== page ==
New paper in Nature Communications illustrates the power of cancer cell line profiling
October 29, 2020: Percentage of maximum growth inhibition of various cell lines following 72 h treatment with 1 μM of PCLX-001 using the Oncolines™ cell line screen. Corresponding violin graphs compare the average PCLX-001-mediated growth inhibition on hematological cancer cell lines to cancer cell lines of other origins combined as calculated from the cell screen (Unpaired t test, two-tailed P < 0.0001). Quartiles are separated by dotted lines. Error bars represent standard deviation within each group (Beauchamp et al., 2020).
The power of cancer cell panel profiling for proof-of-concept studies in Nat. Commun.
Oss, October 28, 2020 – The paper “Targeting N-myristoylation for therapy of B-cell lymphomas” in Nature Communications by Beauchamp et al. describes the value of cancer cell line panel profiling for in vitro proof-of-concept studies for the novel pan-NMT inhibitor PCLX-001. We are proud that the paper refers to Oncolines™ profiling of PCLX-001.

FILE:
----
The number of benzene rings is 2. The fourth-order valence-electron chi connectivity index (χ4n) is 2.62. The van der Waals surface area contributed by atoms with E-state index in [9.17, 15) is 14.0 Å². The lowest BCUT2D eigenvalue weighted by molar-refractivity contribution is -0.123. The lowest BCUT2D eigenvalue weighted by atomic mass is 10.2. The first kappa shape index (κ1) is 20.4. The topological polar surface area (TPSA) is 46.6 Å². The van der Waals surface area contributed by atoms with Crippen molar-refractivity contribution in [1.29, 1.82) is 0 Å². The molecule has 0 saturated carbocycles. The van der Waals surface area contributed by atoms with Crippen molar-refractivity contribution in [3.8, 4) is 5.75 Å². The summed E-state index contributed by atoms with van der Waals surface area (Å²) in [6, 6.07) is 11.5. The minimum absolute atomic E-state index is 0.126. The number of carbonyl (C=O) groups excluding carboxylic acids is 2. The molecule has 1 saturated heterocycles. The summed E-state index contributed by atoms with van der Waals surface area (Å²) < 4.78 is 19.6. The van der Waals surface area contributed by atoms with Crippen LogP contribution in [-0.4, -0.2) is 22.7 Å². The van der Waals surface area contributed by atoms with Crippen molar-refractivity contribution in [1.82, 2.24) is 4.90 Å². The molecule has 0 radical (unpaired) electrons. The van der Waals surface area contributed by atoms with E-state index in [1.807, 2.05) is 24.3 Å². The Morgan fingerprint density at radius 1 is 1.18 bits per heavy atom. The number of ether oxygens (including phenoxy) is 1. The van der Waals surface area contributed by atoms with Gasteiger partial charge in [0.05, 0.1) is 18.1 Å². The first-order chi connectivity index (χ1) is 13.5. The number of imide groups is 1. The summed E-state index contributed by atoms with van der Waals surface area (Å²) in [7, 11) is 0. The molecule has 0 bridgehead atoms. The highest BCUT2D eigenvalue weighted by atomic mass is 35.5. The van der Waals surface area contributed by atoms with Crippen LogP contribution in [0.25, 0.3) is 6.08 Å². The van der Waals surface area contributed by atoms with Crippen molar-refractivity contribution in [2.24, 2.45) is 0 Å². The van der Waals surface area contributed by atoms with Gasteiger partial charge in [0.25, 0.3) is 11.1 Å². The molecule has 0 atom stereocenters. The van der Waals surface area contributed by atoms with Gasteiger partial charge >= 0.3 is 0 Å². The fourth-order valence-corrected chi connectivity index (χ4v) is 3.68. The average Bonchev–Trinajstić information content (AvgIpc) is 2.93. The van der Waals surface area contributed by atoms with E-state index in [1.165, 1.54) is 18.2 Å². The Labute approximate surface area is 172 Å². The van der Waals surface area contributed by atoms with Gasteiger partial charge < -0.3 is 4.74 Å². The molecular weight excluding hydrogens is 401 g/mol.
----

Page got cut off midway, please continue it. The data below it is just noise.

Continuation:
More info on Oncolines™ cell-based profiling can be found at www.oncolines.com
Abstract Myristoylation, the N-terminal modification of proteins with the fatty acid myristate, is critical for membrane targeting and cell signaling. Because cancer cells often have increased N-myristoyltransferase (NMT) expression, NMTs were proposed as anti-cancer targets. To systematically investigate this, we performed robotic cancer cell line screens and discovered a marked sensitivity of hematological cancer cell lines, including B-cell lymphomas, to the potent pan-NMT inhibitor PCLX-001. PCLX-001 treatment impacts the global myristoylation of lymphoma cell proteins and inhibits early B-cell receptor (BCR) signaling events critical for survival. In addition to abrogating myristoylation of Src family kinases, PCLX-001 also promotes their degradation and, unexpectedly, that of numerous non-myristoylated BCR effectors including c-Myc, NFκB and P-ERK, leading to cancer cell death in vitro and in xenograft models. Because some treated lymphoma patients experience relapse and die, targeting B-cell lymphomas with a NMT inhibitor potentially provides an additional much needed treatment option for lymphoma.
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